To date, regulatory bodies have indicated that when it comes to glycemic management, artificial sweeteners are safe — as long as they’re consumed in moderation. The American Diabetes Association produced a 2021 report stating that nonnutritive sweeteners are a good substitute for nutritive sweeteners (think sugar, agave, honey, maple or date syrups) because research indicates that nonnutritive sweeteners have the benefit of potentially reducing caloric and carbohydrate intake if used as a food/drink substitute and not a food/drink addition.
However, the 2019 research review cites preliminary human studies that showed consumption of saccharine (Sweet‘N Low) and sucralose (Splenda), as well as the sugar alcohols lactitol, isomalt, xylitol, and maltitol, shifted gut microbiome composition. (Scientists are studying the gut microbiome because intestinal microbial communities play a significant role in human health and disease.) The review authors note, however, that the clinical trials they analyzed had study design flaws, and in some of them the study participants were consuming very large quantities of artificial sweeteners. Reviewers concluded: “Further studies are needed to elucidate whether the changes observed in the intestinal microbiota in animals are present in humans and to study the effects of sweeteners — for which evidence is not available so far.” But it’s a topic to keep an eye on since a healthy gut microbiome is key to metabolic health.
Can artificial sweeteners help me lose weight?
Consuming fewer calories, increasing your physical activity, managing your stress and getting a good night’s sleep are all important steps toward shedding your unwanted pounds. Because artificial sweeteners provide fewer or no calories for the same amount of sweetness, they do have the potential to help reduce your caloric intake and thus could help you lose weight. But researchers point out that for this strategy to pay dividends, people need to incorporate artificial sweeteners as a replacement of their table-sugar- and calorie-filled snacks and desserts, rather than as an addition to them.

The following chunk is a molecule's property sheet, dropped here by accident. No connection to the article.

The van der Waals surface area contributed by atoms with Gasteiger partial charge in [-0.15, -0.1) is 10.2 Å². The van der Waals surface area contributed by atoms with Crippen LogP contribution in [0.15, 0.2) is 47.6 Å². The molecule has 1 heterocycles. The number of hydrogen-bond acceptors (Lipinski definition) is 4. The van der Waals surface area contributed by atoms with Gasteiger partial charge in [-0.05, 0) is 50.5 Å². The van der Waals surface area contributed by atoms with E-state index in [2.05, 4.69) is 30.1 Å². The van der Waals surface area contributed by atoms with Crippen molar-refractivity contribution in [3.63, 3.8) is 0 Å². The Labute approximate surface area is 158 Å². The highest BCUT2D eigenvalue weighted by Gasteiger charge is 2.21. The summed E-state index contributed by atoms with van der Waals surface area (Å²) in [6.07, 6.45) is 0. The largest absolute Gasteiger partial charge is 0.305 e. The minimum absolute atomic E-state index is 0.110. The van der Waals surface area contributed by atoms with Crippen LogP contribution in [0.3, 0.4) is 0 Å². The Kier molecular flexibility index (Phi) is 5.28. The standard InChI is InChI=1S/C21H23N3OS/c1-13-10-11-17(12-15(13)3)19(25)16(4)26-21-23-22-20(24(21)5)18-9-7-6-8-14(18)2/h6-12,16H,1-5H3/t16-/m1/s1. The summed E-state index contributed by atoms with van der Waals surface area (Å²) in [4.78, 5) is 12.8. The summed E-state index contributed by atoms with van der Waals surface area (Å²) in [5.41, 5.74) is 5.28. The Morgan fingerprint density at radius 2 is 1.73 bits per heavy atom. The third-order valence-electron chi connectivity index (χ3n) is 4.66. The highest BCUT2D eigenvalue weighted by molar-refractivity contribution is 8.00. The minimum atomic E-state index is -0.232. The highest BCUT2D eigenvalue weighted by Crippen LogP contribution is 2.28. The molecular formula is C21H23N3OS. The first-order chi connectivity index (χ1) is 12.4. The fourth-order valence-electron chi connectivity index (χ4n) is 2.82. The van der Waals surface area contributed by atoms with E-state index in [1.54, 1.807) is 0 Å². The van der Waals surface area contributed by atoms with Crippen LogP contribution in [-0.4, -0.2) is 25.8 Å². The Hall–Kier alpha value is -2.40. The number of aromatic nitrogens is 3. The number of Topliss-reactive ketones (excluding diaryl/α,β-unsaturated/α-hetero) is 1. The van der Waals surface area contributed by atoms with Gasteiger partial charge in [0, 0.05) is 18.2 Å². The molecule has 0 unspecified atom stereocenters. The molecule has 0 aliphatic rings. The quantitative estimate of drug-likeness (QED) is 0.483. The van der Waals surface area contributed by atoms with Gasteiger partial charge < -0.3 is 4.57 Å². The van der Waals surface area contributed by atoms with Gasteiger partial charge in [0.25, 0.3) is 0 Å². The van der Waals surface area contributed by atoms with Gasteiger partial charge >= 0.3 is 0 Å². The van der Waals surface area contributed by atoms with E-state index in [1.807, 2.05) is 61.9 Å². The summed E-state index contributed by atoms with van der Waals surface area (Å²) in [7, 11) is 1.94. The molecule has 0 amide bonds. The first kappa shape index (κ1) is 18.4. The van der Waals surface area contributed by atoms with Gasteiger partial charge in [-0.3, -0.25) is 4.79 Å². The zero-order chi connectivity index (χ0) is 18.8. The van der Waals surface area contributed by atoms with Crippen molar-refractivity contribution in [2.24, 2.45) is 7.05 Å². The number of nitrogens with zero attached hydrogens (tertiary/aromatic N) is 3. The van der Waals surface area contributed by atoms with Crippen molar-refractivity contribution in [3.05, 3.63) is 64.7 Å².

However, using artificial sweeteners as a weight loss strategy is not without controversy. Some research from observational studies suggests that consuming artificial sweeteners instead of table sugar isn’t a surefire path to weight loss. In fact, a 2017 meta analysis found that consuming artificial sweeteners was associated not only with increased obesity rates and body mass index (BMI), but also with higher risk of cardiometabolic disease in adults. However, other researchers criticize these early findings, stating that the studies fell short of the well-designed, long-term, double-blind, placebo-controlled, randomized clinical trials — with appropriate doses and adequate subject sizes — that are still needed before we can properly evaluate the potential impact of both artificial sweeteners and sugar alcohols on the major outcomes and risk biomarkers related to chronic diseases.
Artificial sweeteners can be a good alternative to table sugar when you’re looking for something sweet but want to cut back on sugar and calories. They have little to no calories and metabolize differently in your body, so they don’t signal an insulin response. However, these sweeteners shouldn’t be considered “free calories”; it’s important to use them as a replacement, rather than an addition, to your diet. And while artificial sweeteners can be one small tool for maintaining control over your blood glucose levels when you’re in the mood for something sweet, a larger, holistic glycemic management plan — involving multiple shifts in dietary and lifestyle habits — is the most effective way to manage your blood sugar levels.